Meet the Women Behind Long Island Wine

Last week, Richard Olsen-Harbich wrote about the important role of women in winemaking. Here, the women behind Long Island wine speak for themselves.

womenwinegrapes-liastrasser

In “No Women, No Wine,” I wrote about the roles women are playing in today’s wine industry. There’s a great deal to write about this topic, but I thought it would be best to hear from some of the people that I’m writing about – the women that I work with every day.

I’m proud to say that Bedell Cellars has many great women working in important positions throughout the company – from vineyard management and winemaking to sales and administration. Presently, women make up 60% of the overall management personnel at the estate. With such a large pool of talented women working alongside me, I thought it would be best to ask them their feelings about working in the wine industry. Here is what they told me:

Marin Brennan, Assistant Winemaker:
“My peers are very supportive of having more women enter this industry. In viticulture and enology, I believe it still takes people off guard. Some are shocked to discover that I work in a wine cellar. It’s a stereotype that needs to change. I want to be viewed as a winemaker, not as a female winemaker. Women tend to be more detail oriented with each task and have more to prove. We usually put a lot of pressure on ourselves to be better and to do better than our counterparts. It’s women like Louisa Hargrave, Claudia Purita and Alice Wise that have paved the way for women like me to continue in a career that I’m so passionate about.”

Molly Deegan, SVP Marketing & Sales Development:
“I’ve never had a problem working with men, either in New York City or as part of the Long Island wine community. I’ve always gravitated more towards being ‘one of the guys’ as opposed to traditional female roles. Women are important here now more than ever. I think the biggest difference is that women today are starting to get the credit for their contributions to the industry. We are inherently effective communicators and that’s a huge factor in the success of any winery. Once you have a great product you have to bring it to people’s attention.”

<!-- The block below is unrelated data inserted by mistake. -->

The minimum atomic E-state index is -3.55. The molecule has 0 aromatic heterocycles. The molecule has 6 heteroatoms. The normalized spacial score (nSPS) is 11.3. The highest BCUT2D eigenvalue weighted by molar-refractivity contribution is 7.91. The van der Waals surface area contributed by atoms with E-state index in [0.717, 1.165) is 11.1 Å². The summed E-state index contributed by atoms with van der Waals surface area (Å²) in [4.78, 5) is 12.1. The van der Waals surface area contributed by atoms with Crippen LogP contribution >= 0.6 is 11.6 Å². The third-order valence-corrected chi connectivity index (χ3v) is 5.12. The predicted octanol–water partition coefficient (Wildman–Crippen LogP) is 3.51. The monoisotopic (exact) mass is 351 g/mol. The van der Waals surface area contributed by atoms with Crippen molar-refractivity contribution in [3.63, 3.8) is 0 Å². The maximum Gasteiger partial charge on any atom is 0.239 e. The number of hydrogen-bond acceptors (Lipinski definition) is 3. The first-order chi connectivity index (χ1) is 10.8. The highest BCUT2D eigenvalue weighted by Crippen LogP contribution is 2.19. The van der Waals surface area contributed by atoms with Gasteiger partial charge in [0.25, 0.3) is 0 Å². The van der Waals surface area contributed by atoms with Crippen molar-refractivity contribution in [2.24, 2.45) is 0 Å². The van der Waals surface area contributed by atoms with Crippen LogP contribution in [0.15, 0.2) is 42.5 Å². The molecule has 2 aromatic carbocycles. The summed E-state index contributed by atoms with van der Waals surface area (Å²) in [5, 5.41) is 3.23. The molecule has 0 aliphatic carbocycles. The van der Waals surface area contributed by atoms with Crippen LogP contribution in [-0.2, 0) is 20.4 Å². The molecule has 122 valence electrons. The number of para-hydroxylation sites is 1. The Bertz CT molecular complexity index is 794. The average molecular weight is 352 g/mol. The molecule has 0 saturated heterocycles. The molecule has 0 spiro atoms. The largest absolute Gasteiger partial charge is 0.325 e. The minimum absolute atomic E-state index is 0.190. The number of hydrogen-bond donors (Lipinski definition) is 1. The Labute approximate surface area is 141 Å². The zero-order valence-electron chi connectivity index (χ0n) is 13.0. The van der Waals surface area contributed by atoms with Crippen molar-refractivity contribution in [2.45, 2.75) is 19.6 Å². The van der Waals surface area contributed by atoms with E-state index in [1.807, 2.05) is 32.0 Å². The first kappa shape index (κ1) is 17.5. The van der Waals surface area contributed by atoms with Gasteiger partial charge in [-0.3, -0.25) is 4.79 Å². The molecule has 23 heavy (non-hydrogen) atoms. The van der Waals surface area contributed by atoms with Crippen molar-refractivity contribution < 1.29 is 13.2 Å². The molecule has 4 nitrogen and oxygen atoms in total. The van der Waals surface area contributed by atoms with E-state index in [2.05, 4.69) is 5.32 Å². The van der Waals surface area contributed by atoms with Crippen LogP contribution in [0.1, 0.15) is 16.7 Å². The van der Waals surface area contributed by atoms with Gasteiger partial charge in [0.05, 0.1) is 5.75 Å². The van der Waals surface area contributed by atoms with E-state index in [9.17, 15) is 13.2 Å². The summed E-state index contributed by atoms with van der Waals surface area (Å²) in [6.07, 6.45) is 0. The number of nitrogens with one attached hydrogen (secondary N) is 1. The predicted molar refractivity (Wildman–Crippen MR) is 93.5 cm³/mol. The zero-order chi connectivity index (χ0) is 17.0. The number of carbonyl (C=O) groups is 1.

Donna Rudolf, Assistant Vineyard Manager:
“In the past, women were behind the scenes. We had more housewives working part-time in the vineyard — not as a career but to make extra money. Nowadays it’s a career path. I think women are better at multitasking and time management which is important in vineyard operations. There are still very few of us working in vineyards so I think we still have to work a little harder to prove ourselves. Like any profession, it’s a good thing and I would love to see more women in the vineyard. We bring new ideas and it would be great to promote career opportunities in the vineyard to young women. Diversity can only make the industry stronger.”

Whitney Beaman, NYC Sales Ambassador:
“There have always been brilliant women shaping the world of wine but these days, more so than ever, women in wine are in the spotlight, being recognized for their work, and encouraged in the industry. There are several differences in the way men and women are socialized from a young age. As a result, I think that women tend to be more sensitive and communicative which are important qualities for team building, strategic planning, and cooperative success. Men are often more assertive which is also important in business. I think men and women can learn from one another and balance each other with their respective skills and strengths. We can expect to see more women in management roles; everything from project management, to financial management, to managing an agricultural crew. I also think that all-female production teams will become more common. I’m excited for that.